Kent Eklund (9) (9)
Bert Press (10) (10)
Rick Krueger (10) (0)
Question 1: (Although this really is not the key issue. The real issue
is that state law prohibits candidates from being listed on a ballot
with more than one party endorsement. So this is not a matter of
whether or not a party can endorse a candidate from a different party.
It is rather an issue of whether or not designation can appear on the
ballot; which currently it cannot.
Question 2: This would totally negate Primary Elections as we know
them today and for the wrong reason. The very purpose of our primaries
is to allow a process for citizens beyond those who are caucus
attendees to have a voice in who is the party designate in the General
Election. If Parties were allowed to do this, neither Rudy Perpich
(Round 2) or Arne Carlson would have been Governor.
What might be more appropriate is to have the top two vote getters in
the primary run-off in the General Election. Keep in mind, there are
losing candidates in the Primary Elections who receive more votes than
someone in the “third” position in a three candidate race receives.
For the sake of argument, those candidates only have half the votes to
draw from in a Primary. So to have an instant run-off does not
guarantee that even the third highest vote-getter becomes an
alternative. Instant run-offs in partisan races are frankly a scam
that puts in place a mechanism to favor a candidate from the third
Charles Lutz (8) (5)
Peter Hennessey (0) (10)
Question 1. What does it mean to be a party (a voluntary organization
formed for the purpose of promoting candidates with a particular point
of view) to be endorsing the candidates of another party? If they are
so much in agreement, then the two parties should join, or if there
are differences but they need to temporarily unite against another
party's seemingly popular candidate who advocates onerous positions,
then let the individual members make that choice in the voting booth.
Oops, they already have that choice.
Question 2. What does it mean to endorse somebody, your own candidate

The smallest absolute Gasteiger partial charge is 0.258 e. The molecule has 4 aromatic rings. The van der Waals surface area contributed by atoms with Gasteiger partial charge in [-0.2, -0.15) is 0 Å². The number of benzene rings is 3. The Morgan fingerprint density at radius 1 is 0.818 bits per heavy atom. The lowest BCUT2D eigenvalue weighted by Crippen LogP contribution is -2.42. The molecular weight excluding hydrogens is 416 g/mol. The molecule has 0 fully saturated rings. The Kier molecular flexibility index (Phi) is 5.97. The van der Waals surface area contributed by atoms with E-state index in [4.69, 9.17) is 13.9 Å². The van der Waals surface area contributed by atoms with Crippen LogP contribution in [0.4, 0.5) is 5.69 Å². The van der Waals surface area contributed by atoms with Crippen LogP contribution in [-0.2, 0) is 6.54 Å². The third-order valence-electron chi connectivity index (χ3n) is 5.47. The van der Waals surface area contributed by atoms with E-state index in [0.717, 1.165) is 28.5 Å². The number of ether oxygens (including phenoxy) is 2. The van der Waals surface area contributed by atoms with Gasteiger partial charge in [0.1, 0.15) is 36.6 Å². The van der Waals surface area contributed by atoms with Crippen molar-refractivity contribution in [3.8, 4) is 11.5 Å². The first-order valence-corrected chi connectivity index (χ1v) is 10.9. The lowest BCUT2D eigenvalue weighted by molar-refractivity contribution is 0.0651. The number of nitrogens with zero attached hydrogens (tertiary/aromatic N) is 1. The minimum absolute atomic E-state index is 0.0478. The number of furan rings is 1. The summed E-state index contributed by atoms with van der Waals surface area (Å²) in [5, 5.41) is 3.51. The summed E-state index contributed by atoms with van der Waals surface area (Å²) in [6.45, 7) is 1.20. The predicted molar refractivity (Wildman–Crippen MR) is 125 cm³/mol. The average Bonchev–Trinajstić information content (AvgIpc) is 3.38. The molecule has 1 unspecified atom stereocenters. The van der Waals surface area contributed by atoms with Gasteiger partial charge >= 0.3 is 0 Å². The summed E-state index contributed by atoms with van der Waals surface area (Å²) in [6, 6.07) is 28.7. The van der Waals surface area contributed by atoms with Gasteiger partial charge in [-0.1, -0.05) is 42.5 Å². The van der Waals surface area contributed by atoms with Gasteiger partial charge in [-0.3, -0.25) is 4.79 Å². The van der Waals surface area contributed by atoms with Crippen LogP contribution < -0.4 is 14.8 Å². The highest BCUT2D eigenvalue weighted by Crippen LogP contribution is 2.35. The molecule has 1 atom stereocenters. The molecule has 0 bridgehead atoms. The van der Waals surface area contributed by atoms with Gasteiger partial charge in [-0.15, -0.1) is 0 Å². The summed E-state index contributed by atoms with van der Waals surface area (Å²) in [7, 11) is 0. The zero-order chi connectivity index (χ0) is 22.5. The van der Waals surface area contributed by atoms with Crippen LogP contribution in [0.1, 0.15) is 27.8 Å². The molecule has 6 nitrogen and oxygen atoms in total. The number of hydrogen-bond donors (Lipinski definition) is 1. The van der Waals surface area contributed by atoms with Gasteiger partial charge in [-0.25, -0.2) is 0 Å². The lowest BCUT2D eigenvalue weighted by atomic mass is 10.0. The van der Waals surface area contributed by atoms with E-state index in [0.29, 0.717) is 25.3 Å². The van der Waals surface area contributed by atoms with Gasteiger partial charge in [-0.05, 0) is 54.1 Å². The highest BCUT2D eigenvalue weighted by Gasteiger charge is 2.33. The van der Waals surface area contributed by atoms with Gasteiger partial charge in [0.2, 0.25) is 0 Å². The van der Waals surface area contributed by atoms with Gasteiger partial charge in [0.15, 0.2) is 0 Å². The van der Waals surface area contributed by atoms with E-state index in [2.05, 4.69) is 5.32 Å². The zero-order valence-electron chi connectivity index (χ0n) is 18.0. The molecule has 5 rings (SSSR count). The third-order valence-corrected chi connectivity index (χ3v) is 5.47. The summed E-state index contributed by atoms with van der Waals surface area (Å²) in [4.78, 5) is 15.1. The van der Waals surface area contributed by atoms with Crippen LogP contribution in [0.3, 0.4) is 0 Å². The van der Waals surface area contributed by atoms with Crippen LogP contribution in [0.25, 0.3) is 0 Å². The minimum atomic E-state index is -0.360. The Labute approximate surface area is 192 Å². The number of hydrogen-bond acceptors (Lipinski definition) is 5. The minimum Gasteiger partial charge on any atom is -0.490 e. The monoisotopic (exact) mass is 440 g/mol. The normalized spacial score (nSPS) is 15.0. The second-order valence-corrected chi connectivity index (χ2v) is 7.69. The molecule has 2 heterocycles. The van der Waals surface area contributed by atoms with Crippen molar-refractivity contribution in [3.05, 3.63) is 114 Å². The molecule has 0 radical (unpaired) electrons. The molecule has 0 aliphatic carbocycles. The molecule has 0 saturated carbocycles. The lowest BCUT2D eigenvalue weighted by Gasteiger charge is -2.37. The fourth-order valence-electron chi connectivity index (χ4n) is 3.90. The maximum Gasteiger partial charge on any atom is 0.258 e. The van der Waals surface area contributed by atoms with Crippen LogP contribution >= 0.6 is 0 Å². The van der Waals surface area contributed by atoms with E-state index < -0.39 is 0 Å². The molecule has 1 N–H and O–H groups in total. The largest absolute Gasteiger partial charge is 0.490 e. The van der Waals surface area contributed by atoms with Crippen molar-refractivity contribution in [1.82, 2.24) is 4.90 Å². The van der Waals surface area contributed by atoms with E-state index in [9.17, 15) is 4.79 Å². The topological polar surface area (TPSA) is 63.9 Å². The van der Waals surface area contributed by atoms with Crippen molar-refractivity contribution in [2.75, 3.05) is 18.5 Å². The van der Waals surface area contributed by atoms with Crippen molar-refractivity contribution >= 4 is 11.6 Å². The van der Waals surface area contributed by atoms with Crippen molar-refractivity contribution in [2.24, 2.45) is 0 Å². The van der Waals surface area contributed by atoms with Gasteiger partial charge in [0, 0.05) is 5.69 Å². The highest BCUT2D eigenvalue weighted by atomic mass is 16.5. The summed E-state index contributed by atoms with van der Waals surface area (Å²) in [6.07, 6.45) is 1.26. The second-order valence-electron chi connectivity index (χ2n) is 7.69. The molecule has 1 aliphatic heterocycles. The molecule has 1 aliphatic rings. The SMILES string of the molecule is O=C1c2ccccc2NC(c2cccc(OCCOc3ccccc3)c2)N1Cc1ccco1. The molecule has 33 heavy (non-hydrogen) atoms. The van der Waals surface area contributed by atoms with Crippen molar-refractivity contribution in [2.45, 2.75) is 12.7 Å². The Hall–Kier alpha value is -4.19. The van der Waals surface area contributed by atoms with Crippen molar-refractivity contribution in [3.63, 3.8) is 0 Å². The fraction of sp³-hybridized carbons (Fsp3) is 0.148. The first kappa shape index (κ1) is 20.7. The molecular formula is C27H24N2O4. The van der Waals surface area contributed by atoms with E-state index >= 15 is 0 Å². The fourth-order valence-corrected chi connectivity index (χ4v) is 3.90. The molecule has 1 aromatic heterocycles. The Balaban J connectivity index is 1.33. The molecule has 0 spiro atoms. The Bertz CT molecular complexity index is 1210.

or some other party's? If you already made a choice (endorsement) then
you have indicated that you don't want any other candidates running
with your blessings. All the filings should be done before the
endorsement is official.
Comments on the guest's points:
1. We don't want "Pragmatic, centrist, and independent" candidates.
They stand for nothing, they have no standards by which to judge right
or wrong, they have no standards by which to judge if something
"works." Good people are not running for office because of vicious
campaign tactics -- if you can't make an argument based on ideas and
reason, they you try to destroy your opponent with personal attacks --
or, as we see in the news today, by criminalizing policy
disagreements. Who'd want to seek public office, elected or appointed,
if you risk jail for having served?
2. You don't get better candidates by tinkering with the vote counting
process. You get better candidates if you foster an atmosphere of
clean campaigns devoid of dirty tactics, and a non-partisan press
corps interested in reporting, not creating news.
3. More pay? No. If these people are to be public "servants," then
they should realize that they are NOT in it for the money, they are
NOT in it as a life-long career. It is a public "service" precisely
because it is a temporary personal sacrifice -- or maybe not, because
serving in any office brings the beneficial perk of meeting all the
right people who can help you professionally.
4. If a third party cannot control its brand, then it is not a party.
If the two major parties co-opt its positions, then it has the choice
to follow the example of the two major parties: the Democrats were
taken over by the socialists ("progressives," "populists," whatever)